off its hinges and smashed against Ollie's leg, breaking his ankle, as he was later and painfully to learn. "Slow it up, slow it up!" shouted one of the crew over the roar of the blast that hit us. Engle, Analavage, and Kinzer were all veterans of flying non-scheduled airlines. Engle had some 20,000 hours in the cockpit. I was aboard because of my test-pilot time in the experimental turboprop version of the Stratocruiser, and also because I had flown forty different kinds of aircraft since my World War II pilot days. Oliver had served as a crew chief on the Boeing military Stratocruisers and had been hired to help remold the Boeing into the Guppy. Friezner operated a specialized-services company for testing all types of aircraft. We had all been through many tight spots, but none like this. We all sensed that our time had come. There had been no indication of any defect in our preliminary VD test the day before when we attained a speed of 250 mph. The only complaint we had for that day's flight was the frustrating loss of the radios because of a recurring short in the electrical system. The uncontrollable buffeting and vibration were severe now, and as the power was reduced, the airspeed fell off rapidly to 150 miles an hour. But the instinctive action to slow up the huge craft boomeranged. Buffeting became almost unbearable, indicating an approach to stalling speed. "We're gonna lose her," I thought. Now another obstacle occurred. If the giant plane stalled, it would have been virtually impossible to bail out. We faced the stark prospect of being carried straight down to a fiery crash on the desert, almost 8,000 feet below. Hurriedly, we shoved the power back up. The Guppy wallowed like a giant Moby Dick plowing through mountainous waves,
Super Guppy's cargo compartment is larger than C-5A's.
Projections behind the cockpit are hinges for her swinging nose.

but she managed to creep back up to 175 mph. As the first shock passed and the aircraft somehow continued to fly, someone yelled above the terrific wind roar, "We'd better bail out while we have a chance." I reached for the mike to let the outside world know what was happening to us, but a sudden thought sent a new wave of fear through me. If we bailed out through an emergency floor hatch in the nose-gear well, we would be carried along the underside of the plane. Radio antennas, which had been relocated to improve reception, protruded along the belly. If the slipstream flung one of us against one of the antennas, they could slice him through like a bayonet. We were trapped in a nightmare situation. The high-speed dive had to be flown at the maximum gross take-off weight of the aircraft. We had prided ourselves in being resourceful and had arranged to borrow from a chemical dealer in Mojave 30,000 pounds of borate in 100 pound sacks. As the tearing, shredding metal from the nose blew aft inside the mammoth interior, the flying slivers ripped holes in the paper sacks of borate powder. The whole interior, including the cockpit, wasfilled with a swirling cloud of powdered borate by the slipstream being rammed into her. The bailout order was momentarily withheld. Ollie, still not aware that his ankle was broken, inspected the front of the huge cargo compartment and the super-structure high above us. Hobbling on his good leg, he got back to the cockpit to report his findings. "The whole damn nose section has caved in," he shouted in disbelief. "We got a helluva hole over the cockpit!" Just then, Sandy scrambled up to the flight deck from his compartment below. He ripped open the floor hatch just in time to strike Ollie's ankle a second painful blow. Ollie slumped down and grabbed his leg in agony. We no longer had to guess what had happened to us. The force of the dive had smashed the whale superstructure above the cockpit. We had a gaping twenty-three-foot hole, and pieces were still collapsing and tearing off. Broken stringers and pieces of frame were being ripped loose, shooting through the air like arrows, impaling themselves like steel through tinfoil in the frames that supported the fuselage at the rear of the cargo compartment! It was like flying a giant scoop, and just about as difficult. We decided to risk the antennas and bail out. As we got ready, I was suddenly thankful for the six crash helmets I had scrounged for the crew-just in case. I had taken a bit of ribbing for stowing them aboard. It was difficult to hold the hand mike steady as I transmitted the Mayday calls. The aircraft shook so severely that the mike bashed me in the teeth each time I held it to my lips to speak. I wondered if my radio message would even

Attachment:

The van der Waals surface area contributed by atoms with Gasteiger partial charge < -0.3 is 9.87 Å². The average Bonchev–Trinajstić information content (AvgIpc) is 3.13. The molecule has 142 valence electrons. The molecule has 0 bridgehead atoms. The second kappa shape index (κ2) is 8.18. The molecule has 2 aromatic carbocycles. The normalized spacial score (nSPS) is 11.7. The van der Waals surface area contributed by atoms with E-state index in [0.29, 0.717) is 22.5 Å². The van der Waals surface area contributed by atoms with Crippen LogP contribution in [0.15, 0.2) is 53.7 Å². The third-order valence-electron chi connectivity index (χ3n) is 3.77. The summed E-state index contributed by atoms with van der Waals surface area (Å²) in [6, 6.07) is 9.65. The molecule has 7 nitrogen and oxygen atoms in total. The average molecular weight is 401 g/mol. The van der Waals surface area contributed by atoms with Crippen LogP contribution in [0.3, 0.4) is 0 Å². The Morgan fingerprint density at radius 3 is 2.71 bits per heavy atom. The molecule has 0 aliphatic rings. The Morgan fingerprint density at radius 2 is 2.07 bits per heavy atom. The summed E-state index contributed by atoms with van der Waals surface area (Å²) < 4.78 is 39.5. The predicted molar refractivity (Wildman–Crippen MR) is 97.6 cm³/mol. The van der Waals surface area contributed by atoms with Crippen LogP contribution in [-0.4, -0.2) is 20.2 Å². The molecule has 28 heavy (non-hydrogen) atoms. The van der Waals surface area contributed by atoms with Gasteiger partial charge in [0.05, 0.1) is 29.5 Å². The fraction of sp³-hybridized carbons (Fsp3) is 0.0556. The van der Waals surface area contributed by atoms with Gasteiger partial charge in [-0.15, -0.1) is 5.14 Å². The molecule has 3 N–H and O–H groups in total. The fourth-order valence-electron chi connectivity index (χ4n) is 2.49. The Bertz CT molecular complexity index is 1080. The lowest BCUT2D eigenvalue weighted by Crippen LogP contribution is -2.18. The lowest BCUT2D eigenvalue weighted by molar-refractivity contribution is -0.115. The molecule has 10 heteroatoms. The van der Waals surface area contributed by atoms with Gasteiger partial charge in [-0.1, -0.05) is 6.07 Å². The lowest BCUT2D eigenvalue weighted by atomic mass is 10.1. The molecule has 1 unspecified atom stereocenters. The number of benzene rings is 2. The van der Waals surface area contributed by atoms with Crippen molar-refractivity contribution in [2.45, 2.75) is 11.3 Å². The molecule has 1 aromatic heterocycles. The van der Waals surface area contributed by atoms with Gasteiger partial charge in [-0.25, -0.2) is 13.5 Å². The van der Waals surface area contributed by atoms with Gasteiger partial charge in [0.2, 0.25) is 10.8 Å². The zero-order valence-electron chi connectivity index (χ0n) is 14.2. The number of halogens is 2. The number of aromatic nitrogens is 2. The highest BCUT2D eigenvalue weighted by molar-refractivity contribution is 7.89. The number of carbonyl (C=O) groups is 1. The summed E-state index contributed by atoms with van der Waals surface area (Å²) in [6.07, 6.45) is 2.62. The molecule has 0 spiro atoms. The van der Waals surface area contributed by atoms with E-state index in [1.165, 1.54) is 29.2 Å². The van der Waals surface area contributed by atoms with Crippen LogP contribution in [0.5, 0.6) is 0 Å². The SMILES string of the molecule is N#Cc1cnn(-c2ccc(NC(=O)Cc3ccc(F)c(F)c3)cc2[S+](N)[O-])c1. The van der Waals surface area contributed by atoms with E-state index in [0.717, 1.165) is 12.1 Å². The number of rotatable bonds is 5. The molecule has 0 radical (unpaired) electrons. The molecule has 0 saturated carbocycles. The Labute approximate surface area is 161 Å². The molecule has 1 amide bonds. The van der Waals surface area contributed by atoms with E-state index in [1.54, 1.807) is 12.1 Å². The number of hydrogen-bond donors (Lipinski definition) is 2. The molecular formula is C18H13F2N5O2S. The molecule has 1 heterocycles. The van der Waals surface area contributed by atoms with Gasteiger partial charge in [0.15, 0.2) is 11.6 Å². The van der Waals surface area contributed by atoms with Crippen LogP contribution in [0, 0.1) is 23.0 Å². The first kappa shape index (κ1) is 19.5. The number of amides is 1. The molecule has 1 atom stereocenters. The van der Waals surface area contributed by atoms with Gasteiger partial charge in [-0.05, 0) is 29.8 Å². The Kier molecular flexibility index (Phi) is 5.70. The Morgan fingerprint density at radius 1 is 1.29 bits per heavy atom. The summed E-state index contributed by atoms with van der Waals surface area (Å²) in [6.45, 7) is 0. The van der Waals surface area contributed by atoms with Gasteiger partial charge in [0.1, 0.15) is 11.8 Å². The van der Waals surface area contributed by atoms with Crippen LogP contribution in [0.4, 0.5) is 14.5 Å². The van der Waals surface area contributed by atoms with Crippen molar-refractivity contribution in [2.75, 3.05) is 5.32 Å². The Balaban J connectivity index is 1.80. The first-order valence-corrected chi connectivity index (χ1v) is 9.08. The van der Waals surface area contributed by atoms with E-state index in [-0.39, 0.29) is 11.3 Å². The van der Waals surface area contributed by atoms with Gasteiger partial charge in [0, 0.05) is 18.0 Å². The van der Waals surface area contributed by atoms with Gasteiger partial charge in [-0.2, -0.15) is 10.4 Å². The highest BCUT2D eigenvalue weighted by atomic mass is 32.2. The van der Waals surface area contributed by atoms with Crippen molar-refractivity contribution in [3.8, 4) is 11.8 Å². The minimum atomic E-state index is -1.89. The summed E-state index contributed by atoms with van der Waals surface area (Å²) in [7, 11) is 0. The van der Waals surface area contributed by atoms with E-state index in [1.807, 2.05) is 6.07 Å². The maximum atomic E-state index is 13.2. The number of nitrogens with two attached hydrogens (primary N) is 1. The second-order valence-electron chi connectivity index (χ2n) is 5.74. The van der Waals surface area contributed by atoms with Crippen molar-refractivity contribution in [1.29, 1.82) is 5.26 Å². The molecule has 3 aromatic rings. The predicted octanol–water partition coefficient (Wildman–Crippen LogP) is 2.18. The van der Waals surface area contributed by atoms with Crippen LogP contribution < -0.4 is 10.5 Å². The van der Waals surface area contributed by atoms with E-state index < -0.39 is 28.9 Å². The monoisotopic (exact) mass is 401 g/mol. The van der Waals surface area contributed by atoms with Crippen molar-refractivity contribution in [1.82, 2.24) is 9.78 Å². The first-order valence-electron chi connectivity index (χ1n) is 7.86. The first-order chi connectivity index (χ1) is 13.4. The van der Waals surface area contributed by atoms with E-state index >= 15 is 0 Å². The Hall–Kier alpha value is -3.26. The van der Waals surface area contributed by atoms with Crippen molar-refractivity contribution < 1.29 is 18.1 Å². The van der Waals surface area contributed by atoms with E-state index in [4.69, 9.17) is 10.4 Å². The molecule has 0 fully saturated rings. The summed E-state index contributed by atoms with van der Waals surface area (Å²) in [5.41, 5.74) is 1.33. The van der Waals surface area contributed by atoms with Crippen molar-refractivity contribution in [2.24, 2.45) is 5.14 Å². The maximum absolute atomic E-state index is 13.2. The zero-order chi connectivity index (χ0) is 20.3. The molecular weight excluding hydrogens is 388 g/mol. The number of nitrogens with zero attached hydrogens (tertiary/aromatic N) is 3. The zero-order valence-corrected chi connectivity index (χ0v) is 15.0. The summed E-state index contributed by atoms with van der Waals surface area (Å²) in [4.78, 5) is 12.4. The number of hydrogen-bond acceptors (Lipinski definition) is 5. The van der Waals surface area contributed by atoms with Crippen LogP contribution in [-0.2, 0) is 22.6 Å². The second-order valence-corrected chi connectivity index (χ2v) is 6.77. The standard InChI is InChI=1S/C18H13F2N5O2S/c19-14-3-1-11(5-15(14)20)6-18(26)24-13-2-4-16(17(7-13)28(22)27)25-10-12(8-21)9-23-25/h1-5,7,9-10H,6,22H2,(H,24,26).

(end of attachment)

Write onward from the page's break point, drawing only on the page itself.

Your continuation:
Reprinted From AIR FORCE Magazine April 1971
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